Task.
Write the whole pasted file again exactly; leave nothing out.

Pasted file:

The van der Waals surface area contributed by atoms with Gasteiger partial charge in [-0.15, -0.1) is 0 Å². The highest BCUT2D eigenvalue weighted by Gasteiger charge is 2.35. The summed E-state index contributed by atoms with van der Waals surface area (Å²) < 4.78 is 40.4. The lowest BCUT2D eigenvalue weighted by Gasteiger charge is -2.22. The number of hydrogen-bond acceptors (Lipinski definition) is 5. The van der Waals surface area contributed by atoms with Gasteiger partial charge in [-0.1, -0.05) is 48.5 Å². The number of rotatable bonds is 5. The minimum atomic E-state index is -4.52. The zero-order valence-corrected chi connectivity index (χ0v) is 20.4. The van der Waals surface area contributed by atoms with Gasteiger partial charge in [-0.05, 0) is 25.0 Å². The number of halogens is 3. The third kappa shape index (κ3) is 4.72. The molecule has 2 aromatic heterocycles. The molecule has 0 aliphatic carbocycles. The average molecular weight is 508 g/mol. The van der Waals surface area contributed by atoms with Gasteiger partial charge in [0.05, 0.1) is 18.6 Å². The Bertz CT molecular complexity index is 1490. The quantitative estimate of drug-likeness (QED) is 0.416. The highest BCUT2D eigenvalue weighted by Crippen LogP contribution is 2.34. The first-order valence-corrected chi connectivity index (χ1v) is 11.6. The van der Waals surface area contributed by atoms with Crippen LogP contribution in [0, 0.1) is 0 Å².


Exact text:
The van der Waals surface area contributed by atoms with Gasteiger partial charge in [-0.15, -0.1) is 0 Å². The highest BCUT2D eigenvalue weighted by Gasteiger charge is 2.35. The summed E-state index contributed by atoms with van der Waals surface area (Å²) < 4.78 is 40.4. The lowest BCUT2D eigenvalue weighted by Gasteiger charge is -2.22. The number of hydrogen-bond acceptors (Lipinski definition) is 5. The van der Waals surface area contributed by atoms with Gasteiger partial charge in [-0.1, -0.05) is 48.5 Å². The number of rotatable bonds is 5. The minimum atomic E-state index is -4.52. The zero-order valence-corrected chi connectivity index (χ0v) is 20.4. The van der Waals surface area contributed by atoms with Gasteiger partial charge in [-0.05, 0) is 25.0 Å². The number of halogens is 3. The third kappa shape index (κ3) is 4.72. The molecule has 2 aromatic heterocycles. The molecule has 0 aliphatic carbocycles. The average molecular weight is 508 g/mol. The van der Waals surface area contributed by atoms with Gasteiger partial charge in [0.05, 0.1) is 18.6 Å². The Bertz CT molecular complexity index is 1490. The quantitative estimate of drug-likeness (QED) is 0.416. The highest BCUT2D eigenvalue weighted by Crippen LogP contribution is 2.34. The first-order valence-corrected chi connectivity index (χ1v) is 11.6. The van der Waals surface area contributed by atoms with Crippen LogP contribution in [0, 0.1) is 0 Å².